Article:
The number of overweight children and adults has grown sharply since 1980. The explanation is usually partly based on the increased availability of sodas and fast foods that have many calories. Also emphasized is the growing number of leisure hours spent at sedentary activities, such as watching television and using computers and cell phones. To combat obesity, an article in the April 30, 2009 New England Journal of Medicine by Brownell and Frieden argues for a tax on sugared beverages. I agree with Posner that this is a bad idea.
From the data presented by the authors of that article, only a very high excise tax on sugared beverages might reduce calorie intake enough to significantly affect the number of overweight and obese children and adults. According to these authors, sugar-sweetened beverages now account for about 10 to 15% of total calorie intake. They also claim that a review of various studies indicates that a 10% increase in the price of beverages reduces consumption by about 8%. These assumptions imply that a tax on beverages that increases its price by 10%-that means a 10 cent tax on a can of soda that sells for about $1.00- would slightly reduce the intake of calories from sodas by 0.8% to 1.2%. Even this overstates the total effect on calorie consumption, given that consumers who like sugar would substitute toward cakes, candies, and fruit drinks that naturally have lots of sugar. The result of this tax on beverages would be at most a very small reduction in the intake of calories and sugar. Indeed, it is quite possible that since consumers do not only buy products on the basis of their sugar and calorie content, these substitutions away from beverages and toward sweets and other drinks induced by a tax on beverages could actually increase calorie and sugar consumption.
In addition, as Posner indicates, there is little reason to tax the many consumers of sodas and other sweetened beverages who do not become obese, and whose consumption does not cause any social problems. That is why the usual recommendation is not to tax all drinking, but only heavy drinking, or better still only the heavy drinkers who cause auto accidents and other harm to innocent persons. A similar approach to the problem of overweight individuals would not tax consumption of beverages or fast foods, but would directly tax excess weight. Such a tax would be unusual to say the least, but it could be implemented if desired.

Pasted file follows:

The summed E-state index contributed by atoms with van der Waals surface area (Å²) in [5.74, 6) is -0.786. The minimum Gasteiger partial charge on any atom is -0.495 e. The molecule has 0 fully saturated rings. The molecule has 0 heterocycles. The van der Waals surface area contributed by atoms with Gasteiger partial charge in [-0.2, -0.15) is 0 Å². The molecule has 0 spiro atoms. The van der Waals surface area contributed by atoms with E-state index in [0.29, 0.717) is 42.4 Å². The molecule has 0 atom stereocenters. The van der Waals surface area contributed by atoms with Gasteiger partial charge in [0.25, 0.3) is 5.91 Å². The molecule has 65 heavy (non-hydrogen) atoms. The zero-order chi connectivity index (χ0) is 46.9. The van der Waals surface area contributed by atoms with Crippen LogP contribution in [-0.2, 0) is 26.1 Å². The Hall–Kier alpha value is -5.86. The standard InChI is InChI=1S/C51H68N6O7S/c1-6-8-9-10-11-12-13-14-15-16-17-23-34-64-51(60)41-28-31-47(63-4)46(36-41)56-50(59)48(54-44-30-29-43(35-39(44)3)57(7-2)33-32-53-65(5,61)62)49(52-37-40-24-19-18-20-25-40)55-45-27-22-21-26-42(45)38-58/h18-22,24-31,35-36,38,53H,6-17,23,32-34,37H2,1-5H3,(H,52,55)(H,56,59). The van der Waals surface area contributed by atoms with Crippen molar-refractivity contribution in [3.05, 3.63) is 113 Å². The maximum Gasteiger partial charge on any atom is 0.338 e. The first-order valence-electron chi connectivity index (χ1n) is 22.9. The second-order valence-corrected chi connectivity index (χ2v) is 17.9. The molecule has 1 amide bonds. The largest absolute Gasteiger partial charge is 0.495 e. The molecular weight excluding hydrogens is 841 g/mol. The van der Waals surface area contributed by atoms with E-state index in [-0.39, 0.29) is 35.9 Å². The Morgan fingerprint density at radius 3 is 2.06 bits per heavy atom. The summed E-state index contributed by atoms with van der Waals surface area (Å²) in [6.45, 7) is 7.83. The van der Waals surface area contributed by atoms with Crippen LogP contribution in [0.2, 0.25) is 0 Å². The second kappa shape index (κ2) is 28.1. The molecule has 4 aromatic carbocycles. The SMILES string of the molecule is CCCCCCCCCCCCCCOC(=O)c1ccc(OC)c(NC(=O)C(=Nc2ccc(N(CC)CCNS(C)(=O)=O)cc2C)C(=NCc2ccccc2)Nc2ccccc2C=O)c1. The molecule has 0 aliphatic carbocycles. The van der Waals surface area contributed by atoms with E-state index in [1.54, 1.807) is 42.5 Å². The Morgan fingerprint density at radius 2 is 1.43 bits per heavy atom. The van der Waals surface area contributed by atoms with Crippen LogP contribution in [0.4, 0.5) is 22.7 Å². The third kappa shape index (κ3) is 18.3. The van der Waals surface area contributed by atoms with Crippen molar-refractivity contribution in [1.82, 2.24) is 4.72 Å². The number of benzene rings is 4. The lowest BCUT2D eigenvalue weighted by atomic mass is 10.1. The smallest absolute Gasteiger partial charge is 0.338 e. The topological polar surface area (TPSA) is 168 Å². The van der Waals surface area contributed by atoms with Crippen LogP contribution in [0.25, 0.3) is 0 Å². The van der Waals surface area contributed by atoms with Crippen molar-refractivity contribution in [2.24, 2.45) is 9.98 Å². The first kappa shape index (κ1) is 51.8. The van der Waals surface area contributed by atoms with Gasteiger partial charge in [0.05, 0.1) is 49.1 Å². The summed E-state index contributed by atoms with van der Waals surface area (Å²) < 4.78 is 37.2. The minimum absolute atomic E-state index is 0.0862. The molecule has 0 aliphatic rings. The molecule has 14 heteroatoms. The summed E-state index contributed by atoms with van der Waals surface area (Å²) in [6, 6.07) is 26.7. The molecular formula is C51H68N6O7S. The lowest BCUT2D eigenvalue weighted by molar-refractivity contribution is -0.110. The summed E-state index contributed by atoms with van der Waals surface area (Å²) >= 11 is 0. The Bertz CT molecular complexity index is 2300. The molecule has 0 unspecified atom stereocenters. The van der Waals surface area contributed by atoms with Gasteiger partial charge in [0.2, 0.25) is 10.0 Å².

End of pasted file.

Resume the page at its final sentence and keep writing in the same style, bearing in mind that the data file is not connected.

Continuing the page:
To me, calculations showing the minor effects of moderate taxes on sugared beverages on weight suggest that such taxes would be only the opening salvo in an effort to tax fast foods and other foods with many calories. One justification given by the authors of the New England Journal of Medicine article for caloric taxes is that the growing rate of obesity is partly due to ignorance of consumers, especially children, about the harmful health consequences of consuming many calories. It is also alleged to be partly due to the inability of consumers to act on the information they have because they are alleged to lack self control in their eating habits. These authors also argue that consumers who eat too much and become overweight impose costs on taxpayers since much medical care is financed out of government tax revenues. I do not find these arguments persuasive.
As Posner indicates, children without enough parental guidance and supervision are more likely than adults to be ignorant of the health consequences of high calorie intake, and children are also less able to exercise self-control over their eating. Very much offsetting this, however, is that the negative health consequences of being overweight and even obese will generally be significantly lower for children than for adults. The reason is that aside from very extreme obesity, the really harmful effects to overweight children will not usually kick in for another 25 or more years when they are in their forties or older. However, one can reasonably expect sizable progress during the coming decades in the development of drugs, such as lipitor, that will reduce the health consequences of high cholesterol and excess weight for heart conditions, diabetes, and some cancers. From that perspective, perhaps even ignorant and impulsive children are not acting so stupidly by indulging themselves in their eating since the future will likely see the development of drugs that will alleviate many serious medical conditions.
To be sure, taxpayers will pay for much of the cost of the development and use of these new drugs. This brings us to the argument that excess weight imposes costs on others through the health payment system. Yet such a health payment "externality" argument is hard to use consistently. Consider a person who significantly shortens his life because of heavy smoking, and thereby reduces the amount of public spending on him through social security, and subsidized health care. Would those who advocate taxes on beverages and other foods because obese persons make use of publicly funded health benefits support a subsidy to smoking if smoking cuts the use of health care and social security benefits? Clearly not, and nor should they. The same logic implies skepticism toward arguments to tax sugared beverages because obese persons make greater use of the health care system.
Many doctors and others who advocate taxing sugared beverages and fast foods at heart do not believe that consumer taste for sugar and fast foods should be taken into account in devising public policy. Perhaps not, but they have to advance better arguments than they have done so far to justify policies that interfere with the exercise of these tastes and desires.